A kitten was found dead Tuesday at the Island Safe Harbor Animal Sanctuary alongside two other living kittens.
The animals were left in a box at the sanctuary's doorstep.
"This is because we have irresponsible pet owners and the 'farmer with barn cats' mentality," sanctuary CEO Nancy Benevento said. "People come up here for the summer months, feed the kittens and cats and then complain because they are in their yard hanging around."
Benevento has recently said public perception with animals needs to change.
She often sees owners return the pets they adopted.
But the area has a bigger stray cat problem. She said that's a result of human error.
"This area needs a mobile unit (for a) trap, spray, neuter release program for these poor cats," Benevento. "The ones who suffer are the hundreds of kittens they produce. They are left to starve. Nature is nature but humans caused the problem. I even had a cat dumped here, declawed."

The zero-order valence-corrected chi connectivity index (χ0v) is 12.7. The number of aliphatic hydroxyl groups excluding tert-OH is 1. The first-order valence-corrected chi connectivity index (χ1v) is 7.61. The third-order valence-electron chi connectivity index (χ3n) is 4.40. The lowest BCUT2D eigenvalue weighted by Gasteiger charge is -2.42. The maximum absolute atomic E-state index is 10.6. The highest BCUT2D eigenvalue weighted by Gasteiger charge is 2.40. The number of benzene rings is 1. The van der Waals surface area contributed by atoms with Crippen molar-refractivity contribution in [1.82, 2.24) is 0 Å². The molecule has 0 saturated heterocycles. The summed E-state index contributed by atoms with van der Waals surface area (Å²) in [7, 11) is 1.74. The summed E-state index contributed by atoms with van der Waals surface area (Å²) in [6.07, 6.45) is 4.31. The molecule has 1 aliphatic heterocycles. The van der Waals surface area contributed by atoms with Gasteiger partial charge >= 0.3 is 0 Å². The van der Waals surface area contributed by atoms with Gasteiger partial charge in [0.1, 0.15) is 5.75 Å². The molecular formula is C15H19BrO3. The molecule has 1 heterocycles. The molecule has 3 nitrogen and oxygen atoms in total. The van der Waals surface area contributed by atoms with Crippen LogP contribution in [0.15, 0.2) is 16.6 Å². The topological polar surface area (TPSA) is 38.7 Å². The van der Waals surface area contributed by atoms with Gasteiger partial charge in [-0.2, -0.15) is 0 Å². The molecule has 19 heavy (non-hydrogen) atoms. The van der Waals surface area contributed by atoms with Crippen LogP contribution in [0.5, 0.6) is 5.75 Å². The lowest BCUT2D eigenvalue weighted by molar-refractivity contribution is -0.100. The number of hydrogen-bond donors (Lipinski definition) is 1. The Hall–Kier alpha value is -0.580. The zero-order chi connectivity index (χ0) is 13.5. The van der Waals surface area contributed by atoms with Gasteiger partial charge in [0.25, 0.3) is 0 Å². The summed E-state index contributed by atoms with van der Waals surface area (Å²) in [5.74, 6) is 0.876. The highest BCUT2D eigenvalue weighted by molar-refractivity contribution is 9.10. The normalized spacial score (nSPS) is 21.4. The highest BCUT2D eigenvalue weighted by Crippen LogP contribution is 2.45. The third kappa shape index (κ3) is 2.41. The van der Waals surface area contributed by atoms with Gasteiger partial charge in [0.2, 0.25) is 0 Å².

Declawed cats are unable to survive in the wild, she said.
Other release programs were successful in the past but people began complaining about snake and rodent populations.
"Hello?" she said. "What do you think the cats were eating?"
The two kittens are in addition to an already overcrowded Island Safe Harbor Animal Sanctuary.
The shelter, above all else, need someone who can bottle-feed two kittens that are about three weeks old, Benevento said.
Benevento said she is unsure if the act of dropping off kittens is animal cruelty, but rather she believes the act is an indication of a lack of education about animals.
"If you find one or two kittens by themselves, you have interrupted the mother cat while she was moving them," she said. "She can only carry one at a time."
Tuesday was the fourth time the sanctuary has received kittens unannounced.
"We as a community may need to step in and help (the cat population) a bit," Benevento said.
Indoor cats can live up to 20 years, while outdoor cats are lucky to make it to three, she said.